Tina M. Baxter, a nurse practitioner and founder of Baxter Professional Services, LLC, adds that NPs can often give more in-depth care.
"NPs typically can spend more time with the patient," she says, "and NPs have been trained to teach patients about the importance of managing their chronic health conditions. Nurse practitioners are excellent at coordinating care, managing chronic health conditions, and addressing acute healthcare needs."
Research shows that the care provided by NPs is similar to physicians, without any statistically significant differences in outcomes. In some areas, NPs even demonstrate better outcomes: Patients under the care of NPs have fewer hospitalizations, hospital readmissions, and emergency room visits. Patients also report higher satisfaction with their care.
Nurse Practitioner versus Doctor: What's the Difference?
Some people are under the impression that receiving care from a nurse practitioner means they aren't getting the highest level of care. Some view nurse practitioners as less qualified than medical doctors, and seeing one means they aren't getting what they are paying for.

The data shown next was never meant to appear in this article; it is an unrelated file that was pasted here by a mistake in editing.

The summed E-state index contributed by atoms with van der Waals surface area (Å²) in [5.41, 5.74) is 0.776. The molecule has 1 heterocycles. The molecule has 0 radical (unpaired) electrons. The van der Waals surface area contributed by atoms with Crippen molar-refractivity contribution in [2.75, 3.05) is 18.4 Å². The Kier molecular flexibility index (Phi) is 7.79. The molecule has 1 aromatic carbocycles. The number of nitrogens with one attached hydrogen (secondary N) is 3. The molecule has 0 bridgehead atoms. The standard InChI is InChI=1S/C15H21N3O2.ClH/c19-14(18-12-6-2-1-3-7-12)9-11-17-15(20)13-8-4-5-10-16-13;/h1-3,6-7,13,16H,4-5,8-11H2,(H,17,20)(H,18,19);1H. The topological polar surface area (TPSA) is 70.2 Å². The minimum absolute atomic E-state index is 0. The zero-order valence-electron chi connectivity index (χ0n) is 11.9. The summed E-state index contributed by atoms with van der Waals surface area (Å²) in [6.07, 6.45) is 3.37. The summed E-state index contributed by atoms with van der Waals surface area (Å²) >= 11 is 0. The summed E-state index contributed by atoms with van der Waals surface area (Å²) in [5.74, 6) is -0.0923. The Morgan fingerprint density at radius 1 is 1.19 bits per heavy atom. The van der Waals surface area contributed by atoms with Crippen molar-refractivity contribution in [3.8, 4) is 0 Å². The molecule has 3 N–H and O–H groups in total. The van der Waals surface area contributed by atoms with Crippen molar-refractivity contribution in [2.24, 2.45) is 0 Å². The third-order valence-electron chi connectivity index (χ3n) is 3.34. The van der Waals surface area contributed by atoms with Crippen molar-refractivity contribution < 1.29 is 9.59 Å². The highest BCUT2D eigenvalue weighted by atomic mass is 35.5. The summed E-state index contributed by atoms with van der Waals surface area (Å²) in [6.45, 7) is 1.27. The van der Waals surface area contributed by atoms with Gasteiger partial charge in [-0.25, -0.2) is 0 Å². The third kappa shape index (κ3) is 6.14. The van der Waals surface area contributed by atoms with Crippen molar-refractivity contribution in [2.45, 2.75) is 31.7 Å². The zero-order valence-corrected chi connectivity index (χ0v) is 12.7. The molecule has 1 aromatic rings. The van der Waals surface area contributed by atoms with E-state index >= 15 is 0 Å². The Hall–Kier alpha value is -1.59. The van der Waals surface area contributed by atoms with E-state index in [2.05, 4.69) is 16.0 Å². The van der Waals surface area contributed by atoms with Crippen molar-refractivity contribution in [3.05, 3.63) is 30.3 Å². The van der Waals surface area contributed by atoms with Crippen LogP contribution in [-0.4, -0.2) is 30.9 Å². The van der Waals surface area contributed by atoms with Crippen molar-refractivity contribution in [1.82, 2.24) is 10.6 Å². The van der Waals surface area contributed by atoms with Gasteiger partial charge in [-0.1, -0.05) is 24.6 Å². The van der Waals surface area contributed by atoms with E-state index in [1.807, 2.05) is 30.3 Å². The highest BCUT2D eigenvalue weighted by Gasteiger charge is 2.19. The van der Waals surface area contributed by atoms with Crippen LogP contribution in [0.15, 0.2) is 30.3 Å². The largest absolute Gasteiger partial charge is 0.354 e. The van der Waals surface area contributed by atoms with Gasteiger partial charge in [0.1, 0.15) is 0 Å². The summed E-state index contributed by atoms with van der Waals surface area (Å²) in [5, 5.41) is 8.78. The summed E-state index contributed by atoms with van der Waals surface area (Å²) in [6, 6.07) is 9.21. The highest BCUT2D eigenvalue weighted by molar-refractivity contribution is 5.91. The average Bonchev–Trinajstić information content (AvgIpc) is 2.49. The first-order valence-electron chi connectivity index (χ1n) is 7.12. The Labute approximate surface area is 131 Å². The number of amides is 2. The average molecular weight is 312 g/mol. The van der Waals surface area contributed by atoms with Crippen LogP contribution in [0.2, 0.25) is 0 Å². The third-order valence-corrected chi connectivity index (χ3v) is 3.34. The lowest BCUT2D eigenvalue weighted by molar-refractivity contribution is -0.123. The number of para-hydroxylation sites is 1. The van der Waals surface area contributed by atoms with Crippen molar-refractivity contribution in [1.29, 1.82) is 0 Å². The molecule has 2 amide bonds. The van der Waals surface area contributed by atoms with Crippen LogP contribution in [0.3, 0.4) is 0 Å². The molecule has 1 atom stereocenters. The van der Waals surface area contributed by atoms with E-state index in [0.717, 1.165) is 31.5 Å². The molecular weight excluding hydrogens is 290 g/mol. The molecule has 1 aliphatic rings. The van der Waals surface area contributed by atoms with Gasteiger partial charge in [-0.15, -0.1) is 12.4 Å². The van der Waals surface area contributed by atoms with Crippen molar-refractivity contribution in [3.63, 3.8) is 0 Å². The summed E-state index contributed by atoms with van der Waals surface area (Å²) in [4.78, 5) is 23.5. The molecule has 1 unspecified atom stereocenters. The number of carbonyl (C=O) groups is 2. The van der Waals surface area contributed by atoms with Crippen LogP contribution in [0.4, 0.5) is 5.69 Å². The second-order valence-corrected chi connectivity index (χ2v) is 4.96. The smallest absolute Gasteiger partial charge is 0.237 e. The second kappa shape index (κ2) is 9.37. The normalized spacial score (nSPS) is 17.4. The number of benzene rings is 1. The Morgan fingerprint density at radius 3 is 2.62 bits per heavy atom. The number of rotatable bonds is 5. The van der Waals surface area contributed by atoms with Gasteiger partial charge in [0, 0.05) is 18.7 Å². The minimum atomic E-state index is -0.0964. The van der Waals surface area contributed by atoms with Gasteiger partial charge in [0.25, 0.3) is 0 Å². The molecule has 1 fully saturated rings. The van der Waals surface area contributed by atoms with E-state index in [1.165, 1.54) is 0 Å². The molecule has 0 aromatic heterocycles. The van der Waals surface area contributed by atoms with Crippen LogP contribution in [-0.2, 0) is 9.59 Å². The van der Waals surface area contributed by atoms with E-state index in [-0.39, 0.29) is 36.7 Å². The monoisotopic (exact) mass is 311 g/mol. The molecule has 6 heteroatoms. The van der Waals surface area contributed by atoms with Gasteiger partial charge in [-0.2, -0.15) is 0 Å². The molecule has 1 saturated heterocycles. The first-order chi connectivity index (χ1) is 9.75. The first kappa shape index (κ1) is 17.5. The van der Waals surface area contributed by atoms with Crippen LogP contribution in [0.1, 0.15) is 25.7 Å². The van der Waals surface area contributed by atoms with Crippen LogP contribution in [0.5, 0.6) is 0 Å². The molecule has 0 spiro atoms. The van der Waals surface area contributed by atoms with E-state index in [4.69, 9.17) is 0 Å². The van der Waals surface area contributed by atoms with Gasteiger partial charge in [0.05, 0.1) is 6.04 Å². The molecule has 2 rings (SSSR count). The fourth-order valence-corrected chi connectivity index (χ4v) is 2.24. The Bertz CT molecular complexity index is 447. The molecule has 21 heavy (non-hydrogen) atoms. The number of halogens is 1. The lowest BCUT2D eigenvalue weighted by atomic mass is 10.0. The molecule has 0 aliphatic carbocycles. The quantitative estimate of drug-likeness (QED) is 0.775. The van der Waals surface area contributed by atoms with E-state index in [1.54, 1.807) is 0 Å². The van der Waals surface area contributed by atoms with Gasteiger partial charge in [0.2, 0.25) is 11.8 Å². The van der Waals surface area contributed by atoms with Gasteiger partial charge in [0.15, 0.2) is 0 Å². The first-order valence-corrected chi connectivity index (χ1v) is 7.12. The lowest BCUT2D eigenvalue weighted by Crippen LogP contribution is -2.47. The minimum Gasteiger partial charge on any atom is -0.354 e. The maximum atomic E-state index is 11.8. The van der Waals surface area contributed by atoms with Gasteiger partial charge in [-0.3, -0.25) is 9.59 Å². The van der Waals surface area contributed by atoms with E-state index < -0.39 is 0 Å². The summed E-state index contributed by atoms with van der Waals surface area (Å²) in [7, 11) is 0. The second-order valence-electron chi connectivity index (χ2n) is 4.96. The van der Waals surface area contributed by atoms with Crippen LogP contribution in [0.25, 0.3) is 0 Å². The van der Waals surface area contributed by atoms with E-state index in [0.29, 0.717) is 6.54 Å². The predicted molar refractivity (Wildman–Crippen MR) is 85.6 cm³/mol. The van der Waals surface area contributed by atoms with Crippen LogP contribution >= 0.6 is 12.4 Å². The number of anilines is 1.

Much of this perception stems from the word "nurse." Nurses are valued for their skills as caregivers and educators, but some do not realize the level of education and training that NPs receive. In response, many nurse practitioner programs are switching to the doctor of nursing practice model to avoid being seen as "just a nurse." Some providers refer to NPs as "advanced practice providers" instead of nurse practitioners.
Baxter points out that doctors and nurse practitioners typically collaborate to deliver the best care for patients. Depending on the state, NPs may not be able to practice independently and must work collaboratively with an MD. Many NPs choose to have a collaborative relationship with an MD even if not required. Most practices employ both MDs and nurse practitioners to provide adequate care.